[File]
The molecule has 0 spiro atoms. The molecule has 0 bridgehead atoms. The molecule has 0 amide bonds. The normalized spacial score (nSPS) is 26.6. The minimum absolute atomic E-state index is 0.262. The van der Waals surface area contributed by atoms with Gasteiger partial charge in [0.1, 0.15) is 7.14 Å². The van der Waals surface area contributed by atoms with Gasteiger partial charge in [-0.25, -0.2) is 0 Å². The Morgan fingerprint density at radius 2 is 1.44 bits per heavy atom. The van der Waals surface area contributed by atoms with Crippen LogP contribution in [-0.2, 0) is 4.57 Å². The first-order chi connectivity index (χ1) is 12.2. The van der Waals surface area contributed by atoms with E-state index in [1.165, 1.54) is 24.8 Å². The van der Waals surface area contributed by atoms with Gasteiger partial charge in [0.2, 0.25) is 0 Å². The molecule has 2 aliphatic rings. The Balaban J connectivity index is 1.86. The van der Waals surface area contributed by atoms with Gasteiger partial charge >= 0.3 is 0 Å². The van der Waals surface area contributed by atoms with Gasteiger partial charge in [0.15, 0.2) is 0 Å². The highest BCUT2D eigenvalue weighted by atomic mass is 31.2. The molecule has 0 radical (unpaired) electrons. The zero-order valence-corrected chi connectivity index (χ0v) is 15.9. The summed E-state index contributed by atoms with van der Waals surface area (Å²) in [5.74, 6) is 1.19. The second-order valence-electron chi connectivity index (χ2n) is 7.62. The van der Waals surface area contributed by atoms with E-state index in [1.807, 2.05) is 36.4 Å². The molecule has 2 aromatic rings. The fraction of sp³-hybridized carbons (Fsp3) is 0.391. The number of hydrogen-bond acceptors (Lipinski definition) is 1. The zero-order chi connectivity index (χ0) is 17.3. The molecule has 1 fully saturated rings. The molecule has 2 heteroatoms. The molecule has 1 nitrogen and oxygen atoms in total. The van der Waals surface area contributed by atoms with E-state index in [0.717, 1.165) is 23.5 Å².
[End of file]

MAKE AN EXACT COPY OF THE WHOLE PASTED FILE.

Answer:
The molecule has 0 spiro atoms. The molecule has 0 bridgehead atoms. The molecule has 0 amide bonds. The normalized spacial score (nSPS) is 26.6. The minimum absolute atomic E-state index is 0.262. The van der Waals surface area contributed by atoms with Gasteiger partial charge in [0.1, 0.15) is 7.14 Å². The van der Waals surface area contributed by atoms with Gasteiger partial charge in [-0.25, -0.2) is 0 Å². The Morgan fingerprint density at radius 2 is 1.44 bits per heavy atom. The van der Waals surface area contributed by atoms with Crippen LogP contribution in [-0.2, 0) is 4.57 Å². The first-order chi connectivity index (χ1) is 12.2. The van der Waals surface area contributed by atoms with E-state index in [1.165, 1.54) is 24.8 Å². The van der Waals surface area contributed by atoms with Gasteiger partial charge in [0.2, 0.25) is 0 Å². The molecule has 2 aliphatic rings. The Balaban J connectivity index is 1.86. The van der Waals surface area contributed by atoms with Gasteiger partial charge >= 0.3 is 0 Å². The van der Waals surface area contributed by atoms with Gasteiger partial charge in [0.15, 0.2) is 0 Å². The highest BCUT2D eigenvalue weighted by atomic mass is 31.2. The molecule has 0 radical (unpaired) electrons. The zero-order valence-corrected chi connectivity index (χ0v) is 15.9. The summed E-state index contributed by atoms with van der Waals surface area (Å²) in [5.74, 6) is 1.19. The second-order valence-electron chi connectivity index (χ2n) is 7.62. The van der Waals surface area contributed by atoms with E-state index in [1.807, 2.05) is 36.4 Å². The molecule has 2 aromatic rings. The fraction of sp³-hybridized carbons (Fsp3) is 0.391. The number of hydrogen-bond acceptors (Lipinski definition) is 1. The zero-order chi connectivity index (χ0) is 17.3. The molecule has 1 fully saturated rings. The molecule has 2 heteroatoms. The molecule has 1 nitrogen and oxygen atoms in total. The van der Waals surface area contributed by atoms with E-state index in [0.717, 1.165) is 23.5 Å².